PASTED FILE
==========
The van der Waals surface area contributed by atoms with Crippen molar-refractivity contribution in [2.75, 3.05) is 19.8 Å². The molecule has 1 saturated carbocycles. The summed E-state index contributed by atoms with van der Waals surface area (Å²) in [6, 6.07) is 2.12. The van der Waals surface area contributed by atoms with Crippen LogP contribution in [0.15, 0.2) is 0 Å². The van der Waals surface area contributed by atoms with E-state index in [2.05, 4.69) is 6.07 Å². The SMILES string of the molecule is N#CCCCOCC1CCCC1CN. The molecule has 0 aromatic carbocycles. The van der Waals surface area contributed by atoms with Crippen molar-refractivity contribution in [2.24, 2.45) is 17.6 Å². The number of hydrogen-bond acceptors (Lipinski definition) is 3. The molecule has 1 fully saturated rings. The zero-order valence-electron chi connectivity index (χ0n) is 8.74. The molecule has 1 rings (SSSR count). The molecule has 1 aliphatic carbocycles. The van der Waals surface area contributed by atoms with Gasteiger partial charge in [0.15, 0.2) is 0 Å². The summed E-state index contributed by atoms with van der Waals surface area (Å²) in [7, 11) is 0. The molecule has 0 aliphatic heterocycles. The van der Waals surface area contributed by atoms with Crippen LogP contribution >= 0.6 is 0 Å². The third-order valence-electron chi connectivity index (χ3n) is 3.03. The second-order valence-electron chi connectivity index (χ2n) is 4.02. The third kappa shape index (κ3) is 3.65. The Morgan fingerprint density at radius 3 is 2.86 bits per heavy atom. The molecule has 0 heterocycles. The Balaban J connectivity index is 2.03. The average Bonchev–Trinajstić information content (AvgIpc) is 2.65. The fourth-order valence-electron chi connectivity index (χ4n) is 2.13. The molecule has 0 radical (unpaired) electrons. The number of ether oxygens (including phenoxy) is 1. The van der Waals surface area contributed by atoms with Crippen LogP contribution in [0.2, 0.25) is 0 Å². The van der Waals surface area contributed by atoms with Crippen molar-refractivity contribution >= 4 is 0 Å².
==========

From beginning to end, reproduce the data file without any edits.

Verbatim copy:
The van der Waals surface area contributed by atoms with Crippen molar-refractivity contribution in [2.75, 3.05) is 19.8 Å². The molecule has 1 saturated carbocycles. The summed E-state index contributed by atoms with van der Waals surface area (Å²) in [6, 6.07) is 2.12. The van der Waals surface area contributed by atoms with Crippen LogP contribution in [0.15, 0.2) is 0 Å². The van der Waals surface area contributed by atoms with E-state index in [2.05, 4.69) is 6.07 Å². The SMILES string of the molecule is N#CCCCOCC1CCCC1CN. The molecule has 0 aromatic carbocycles. The van der Waals surface area contributed by atoms with Crippen molar-refractivity contribution in [2.24, 2.45) is 17.6 Å². The number of hydrogen-bond acceptors (Lipinski definition) is 3. The molecule has 1 fully saturated rings. The zero-order valence-electron chi connectivity index (χ0n) is 8.74. The molecule has 1 rings (SSSR count). The molecule has 1 aliphatic carbocycles. The van der Waals surface area contributed by atoms with Gasteiger partial charge in [0.15, 0.2) is 0 Å². The summed E-state index contributed by atoms with van der Waals surface area (Å²) in [7, 11) is 0. The molecule has 0 aliphatic heterocycles. The van der Waals surface area contributed by atoms with Crippen LogP contribution >= 0.6 is 0 Å². The third-order valence-electron chi connectivity index (χ3n) is 3.03. The second-order valence-electron chi connectivity index (χ2n) is 4.02. The third kappa shape index (κ3) is 3.65. The Morgan fingerprint density at radius 3 is 2.86 bits per heavy atom. The molecule has 0 heterocycles. The Balaban J connectivity index is 2.03. The average Bonchev–Trinajstić information content (AvgIpc) is 2.65. The fourth-order valence-electron chi connectivity index (χ4n) is 2.13. The molecule has 0 radical (unpaired) electrons. The number of ether oxygens (including phenoxy) is 1. The van der Waals surface area contributed by atoms with Crippen LogP contribution in [0.2, 0.25) is 0 Å². The van der Waals surface area contributed by atoms with Crippen molar-refractivity contribution >= 4 is 0 Å².